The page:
Share this article


AS a civic duty, citizens are duty bound and expected to participate periodically in all national elections. This is an opportunity for national politics to stand tall signifying the importance of a nation state. It is an opportunity to manage, distill and demonstrate that a nation can deal with its power to foster national development.

That said, elections, which essentially are a power “chess board,” are actually undermining political participation and stability in Africa, to the extent of demonstrated unreasonableness.

Much as there is political competition at three key levels, namely President, Member of Parliament and Councilllor (the three-piece suit), what is causing such headache in Africa, is the position of President. This is a matter that we must attend to because if we fail to attend to this problem of compounded poor choices, we risk bigger problems such as institutionalising dangerous emotions.

If violence becomes an ingredient or indeed a permanent feature in the aftermath of every election, then we should begin preparing for systemic voter apathy, which could make room for tyranny. The extreme is that if the post-election activities, include doses of violence, and if we reflect seriously on Article 1 of the Universal Declaration of Human Rights, it will be difficult for any reasonable person to look forward to an election.

Strangely, it is common sense and common knowledge that there can only be one President at a time. Regrettably, the various political power brokers, all expect to push for their candidate to be successful.  The evident extreme levels of “dogma” in most Africa, represent a crisis and potential outrage.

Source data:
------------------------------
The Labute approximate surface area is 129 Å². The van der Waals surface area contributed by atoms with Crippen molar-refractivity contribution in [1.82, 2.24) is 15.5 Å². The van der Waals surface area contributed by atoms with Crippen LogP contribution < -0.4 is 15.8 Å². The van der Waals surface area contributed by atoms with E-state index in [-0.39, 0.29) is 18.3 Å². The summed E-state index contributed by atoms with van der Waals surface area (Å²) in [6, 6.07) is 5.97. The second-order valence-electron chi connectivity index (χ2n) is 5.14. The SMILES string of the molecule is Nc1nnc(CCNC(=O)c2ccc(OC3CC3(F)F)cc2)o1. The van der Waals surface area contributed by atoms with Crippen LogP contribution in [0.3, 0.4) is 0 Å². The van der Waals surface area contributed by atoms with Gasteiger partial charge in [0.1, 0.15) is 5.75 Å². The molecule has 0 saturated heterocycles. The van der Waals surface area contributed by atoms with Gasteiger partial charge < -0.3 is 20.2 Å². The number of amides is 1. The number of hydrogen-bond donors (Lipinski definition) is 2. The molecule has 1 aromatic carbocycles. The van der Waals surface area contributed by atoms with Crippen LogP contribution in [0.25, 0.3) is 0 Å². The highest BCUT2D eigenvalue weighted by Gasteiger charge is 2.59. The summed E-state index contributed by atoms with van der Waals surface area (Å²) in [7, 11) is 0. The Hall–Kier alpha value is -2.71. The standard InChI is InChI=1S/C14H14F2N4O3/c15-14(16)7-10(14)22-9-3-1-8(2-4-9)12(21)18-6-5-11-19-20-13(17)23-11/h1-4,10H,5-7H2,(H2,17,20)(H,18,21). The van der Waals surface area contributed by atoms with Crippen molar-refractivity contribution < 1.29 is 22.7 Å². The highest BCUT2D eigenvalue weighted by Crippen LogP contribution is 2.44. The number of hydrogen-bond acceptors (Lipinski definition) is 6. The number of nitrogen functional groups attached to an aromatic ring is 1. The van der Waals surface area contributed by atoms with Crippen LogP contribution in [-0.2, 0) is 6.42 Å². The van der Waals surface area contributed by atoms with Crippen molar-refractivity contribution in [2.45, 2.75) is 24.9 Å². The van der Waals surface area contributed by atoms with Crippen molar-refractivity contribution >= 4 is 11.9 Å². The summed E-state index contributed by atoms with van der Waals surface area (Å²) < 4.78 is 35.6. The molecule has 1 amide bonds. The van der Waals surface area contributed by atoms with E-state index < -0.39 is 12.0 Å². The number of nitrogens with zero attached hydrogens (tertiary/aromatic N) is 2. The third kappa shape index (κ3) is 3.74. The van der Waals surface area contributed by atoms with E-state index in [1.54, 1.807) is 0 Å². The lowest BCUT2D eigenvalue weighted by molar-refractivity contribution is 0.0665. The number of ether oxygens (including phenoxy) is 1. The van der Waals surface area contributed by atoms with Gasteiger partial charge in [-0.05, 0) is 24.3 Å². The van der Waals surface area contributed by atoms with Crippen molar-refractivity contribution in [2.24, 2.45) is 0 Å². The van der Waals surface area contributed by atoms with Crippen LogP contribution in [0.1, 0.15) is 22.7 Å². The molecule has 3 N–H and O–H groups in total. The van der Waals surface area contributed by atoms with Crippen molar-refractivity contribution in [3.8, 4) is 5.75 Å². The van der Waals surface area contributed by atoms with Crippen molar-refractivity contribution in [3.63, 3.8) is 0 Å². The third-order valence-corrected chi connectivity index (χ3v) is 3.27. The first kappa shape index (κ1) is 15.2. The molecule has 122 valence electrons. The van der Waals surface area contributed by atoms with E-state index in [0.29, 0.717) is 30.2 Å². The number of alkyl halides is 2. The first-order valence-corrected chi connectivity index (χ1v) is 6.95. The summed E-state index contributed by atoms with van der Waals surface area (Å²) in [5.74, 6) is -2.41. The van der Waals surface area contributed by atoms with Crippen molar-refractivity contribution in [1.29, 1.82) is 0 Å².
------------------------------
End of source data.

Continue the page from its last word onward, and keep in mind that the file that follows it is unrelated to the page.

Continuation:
Can you imagine the soccer power house of Brazil, insisting that they must win every World Cup? Or indeed, another soccer powerhouse, Germany, insisting on being the World champions all the time. What would this mean for the game of football? What would it mean for competition?  It would be good for our politicians to look at competition from this angle. Competition in any game, presents rules and regulations. Rules/regulations, require a buy-in. Simple!

While citizens are one of the legitimately entitled power brokers (using the ballot paper) there are other power brokers who use unacceptable methods to play the political game.

Citizens, use the ballot paper, whose only beneficial value is to express choice; when tabulated (as must be), according to law. Others use complex methods that include contaminating/contaminated institutions.

We all know that in institutions, are individuals, who severally or/and collectively may run agendas that are diametrically opposed to statehood.  But as it has happened over decades, some citizens, will be in the know of wrong doing and actually play a role, (knowingly or unknowingly), in the complex methods.

You see, the primary purpose of having periodic national elections, is to elect a leadership as provided for in the constitution. As far as I know, no constitution makes room for political tension, innuendoes, suspicion, arrogance and other vices that are actually outlawed and inimical to a people.